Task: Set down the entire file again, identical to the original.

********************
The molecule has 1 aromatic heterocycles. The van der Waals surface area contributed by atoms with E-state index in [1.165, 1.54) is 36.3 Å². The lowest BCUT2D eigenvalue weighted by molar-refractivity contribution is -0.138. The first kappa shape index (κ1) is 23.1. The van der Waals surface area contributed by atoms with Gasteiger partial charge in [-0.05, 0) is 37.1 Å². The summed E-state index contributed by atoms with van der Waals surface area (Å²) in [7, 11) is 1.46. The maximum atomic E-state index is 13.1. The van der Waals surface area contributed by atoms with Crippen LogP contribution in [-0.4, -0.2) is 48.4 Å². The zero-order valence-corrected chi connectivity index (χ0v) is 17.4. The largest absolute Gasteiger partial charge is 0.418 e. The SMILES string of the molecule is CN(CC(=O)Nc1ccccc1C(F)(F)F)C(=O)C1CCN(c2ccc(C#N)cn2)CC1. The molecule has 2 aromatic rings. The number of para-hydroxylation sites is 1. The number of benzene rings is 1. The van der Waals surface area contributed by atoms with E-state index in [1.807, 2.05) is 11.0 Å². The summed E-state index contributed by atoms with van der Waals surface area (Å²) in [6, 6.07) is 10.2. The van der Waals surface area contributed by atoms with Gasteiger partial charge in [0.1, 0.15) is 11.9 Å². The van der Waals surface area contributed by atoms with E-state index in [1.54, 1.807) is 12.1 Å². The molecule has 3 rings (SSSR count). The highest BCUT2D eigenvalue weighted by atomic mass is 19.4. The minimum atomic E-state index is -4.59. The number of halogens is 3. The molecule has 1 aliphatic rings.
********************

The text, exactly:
The molecule has 1 aromatic heterocycles. The van der Waals surface area contributed by atoms with E-state index in [1.165, 1.54) is 36.3 Å². The lowest BCUT2D eigenvalue weighted by molar-refractivity contribution is -0.138. The first kappa shape index (κ1) is 23.1. The van der Waals surface area contributed by atoms with Gasteiger partial charge in [-0.05, 0) is 37.1 Å². The summed E-state index contributed by atoms with van der Waals surface area (Å²) in [7, 11) is 1.46. The maximum atomic E-state index is 13.1. The van der Waals surface area contributed by atoms with Crippen LogP contribution in [-0.4, -0.2) is 48.4 Å². The zero-order valence-corrected chi connectivity index (χ0v) is 17.4. The largest absolute Gasteiger partial charge is 0.418 e. The SMILES string of the molecule is CN(CC(=O)Nc1ccccc1C(F)(F)F)C(=O)C1CCN(c2ccc(C#N)cn2)CC1. The molecule has 2 aromatic rings. The number of para-hydroxylation sites is 1. The number of benzene rings is 1. The van der Waals surface area contributed by atoms with E-state index in [1.807, 2.05) is 11.0 Å². The summed E-state index contributed by atoms with van der Waals surface area (Å²) in [6, 6.07) is 10.2. The van der Waals surface area contributed by atoms with Gasteiger partial charge in [0.1, 0.15) is 11.9 Å². The van der Waals surface area contributed by atoms with E-state index in [1.54, 1.807) is 12.1 Å². The molecule has 3 rings (SSSR count). The highest BCUT2D eigenvalue weighted by atomic mass is 19.4. The minimum atomic E-state index is -4.59. The number of halogens is 3. The molecule has 1 aliphatic rings.